Muslim Burial Ground Peace Garden, Woking

A memorial garden, designed by terra firma, dedicated to the allied muslim soldiers that gave their lives during WWI – Royal opening in 2015.

Client Horsell Common Preservation SocietyYear2015LocationHorsell Common, WokingAwardsLGN Street Design Awards 2019 - Urban Greenspace

Muslim Burial Ground, Landscape Architecture, Heritage & Gardens, Woking
Muslim Burial Ground, Landscape Architecture, Heritage & Gardens, Woking
Muslim Burial Ground, Landscape Architecture, Heritage & Gardens, Woking

Memorial garden designed by terra firma within recently restored walls of a monument to First World War Muslim soldiers from the Commonwealth who died in the UK from their injuries. The garden was the recipient of a much publicised royal opening in November 2015.

Muslim Burial Ground, Landscape Architecture, Heritage & Gardens, Woking

Location

The site has a fascinating history and, together with the nearby Shah Jahan Mosque, is the oldest in the country. Built in 1889 by an extraordinary Jew, Dr Gottleib Wilhelm Leitner, the site sets a shining example of bringing together different faiths and cultures within the country.

The Burial Ground was founded in 1917 as a last resting place for Allied Muslim soldiers who died of their wounds in this country during WW1, and later supplemented with further burials in WW2, bringing the total numbers of graves to 27.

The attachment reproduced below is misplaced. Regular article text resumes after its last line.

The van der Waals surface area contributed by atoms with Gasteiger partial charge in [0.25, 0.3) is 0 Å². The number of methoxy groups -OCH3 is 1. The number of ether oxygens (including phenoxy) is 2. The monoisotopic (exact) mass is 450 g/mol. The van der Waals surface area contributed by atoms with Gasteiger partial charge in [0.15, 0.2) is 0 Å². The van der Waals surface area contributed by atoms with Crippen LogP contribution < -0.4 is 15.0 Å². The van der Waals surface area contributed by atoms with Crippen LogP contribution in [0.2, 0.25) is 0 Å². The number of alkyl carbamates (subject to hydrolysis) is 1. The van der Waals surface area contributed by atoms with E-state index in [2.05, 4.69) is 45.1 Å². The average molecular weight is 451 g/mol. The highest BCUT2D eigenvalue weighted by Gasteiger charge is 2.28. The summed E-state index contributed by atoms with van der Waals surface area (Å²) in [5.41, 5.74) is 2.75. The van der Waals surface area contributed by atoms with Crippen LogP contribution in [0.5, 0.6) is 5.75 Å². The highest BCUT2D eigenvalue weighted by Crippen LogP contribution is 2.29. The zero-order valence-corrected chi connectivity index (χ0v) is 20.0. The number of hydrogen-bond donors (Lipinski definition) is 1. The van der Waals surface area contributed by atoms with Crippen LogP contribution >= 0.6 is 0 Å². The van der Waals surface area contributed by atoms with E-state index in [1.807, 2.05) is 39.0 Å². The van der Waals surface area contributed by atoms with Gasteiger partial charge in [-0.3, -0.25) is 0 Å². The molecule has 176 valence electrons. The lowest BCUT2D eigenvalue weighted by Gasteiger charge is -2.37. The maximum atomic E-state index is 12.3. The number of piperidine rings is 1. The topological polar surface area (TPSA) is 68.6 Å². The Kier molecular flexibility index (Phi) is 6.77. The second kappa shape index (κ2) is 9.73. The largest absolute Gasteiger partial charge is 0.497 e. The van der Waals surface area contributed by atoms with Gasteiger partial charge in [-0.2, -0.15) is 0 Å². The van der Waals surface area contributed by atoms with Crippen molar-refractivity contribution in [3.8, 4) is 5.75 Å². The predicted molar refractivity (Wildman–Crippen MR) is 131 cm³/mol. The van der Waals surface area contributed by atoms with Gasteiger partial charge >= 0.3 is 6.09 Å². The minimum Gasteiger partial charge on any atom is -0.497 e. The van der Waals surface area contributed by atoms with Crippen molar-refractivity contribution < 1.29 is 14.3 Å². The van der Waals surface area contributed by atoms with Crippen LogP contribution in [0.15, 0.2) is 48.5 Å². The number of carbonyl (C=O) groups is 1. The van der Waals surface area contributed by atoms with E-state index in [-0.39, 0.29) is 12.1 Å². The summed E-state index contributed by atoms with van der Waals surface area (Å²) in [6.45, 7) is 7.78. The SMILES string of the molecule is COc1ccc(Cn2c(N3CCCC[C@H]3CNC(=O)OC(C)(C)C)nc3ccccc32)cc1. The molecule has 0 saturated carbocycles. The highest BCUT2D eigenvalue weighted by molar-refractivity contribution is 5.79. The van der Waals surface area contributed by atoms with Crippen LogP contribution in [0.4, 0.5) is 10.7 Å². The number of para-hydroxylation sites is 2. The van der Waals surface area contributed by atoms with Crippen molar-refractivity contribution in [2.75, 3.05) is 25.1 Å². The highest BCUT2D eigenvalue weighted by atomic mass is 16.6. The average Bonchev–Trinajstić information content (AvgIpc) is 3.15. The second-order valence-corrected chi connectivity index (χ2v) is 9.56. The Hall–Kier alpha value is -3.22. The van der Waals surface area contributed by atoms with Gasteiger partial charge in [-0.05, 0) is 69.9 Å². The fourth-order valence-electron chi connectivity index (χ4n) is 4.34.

The terra firma Consultancy became involved as designers for the garden within the site, with a loose brief to conceive a special place of remembrance celebrating the vast, and vitally important, contribution made to the Allied war effort by armies of the Indian sub-continent.

In doing so, this could be a timely reminder of togetherness in today’s mixed culture in Britain.

“The Horsell Common Preservation Society, owners of the Muslim Burial Ground, are delighted with the tranquil Memorial Peace Garden that The terra firma Consultancy has designed and implemented.

“The Peace Garden is being used for formal events, as a teaching tool about the Muslim contribution to Britain for local schools, and is visited by local people to enjoy the space. The Society is so pleased that the Peace Garden has given new meaning, use, and beauty to the space surround by the restored walls of the decommissioned Muslim cemetery.”

Elizabeth Cuttle – Trustee of the Horsell Common Preservation Society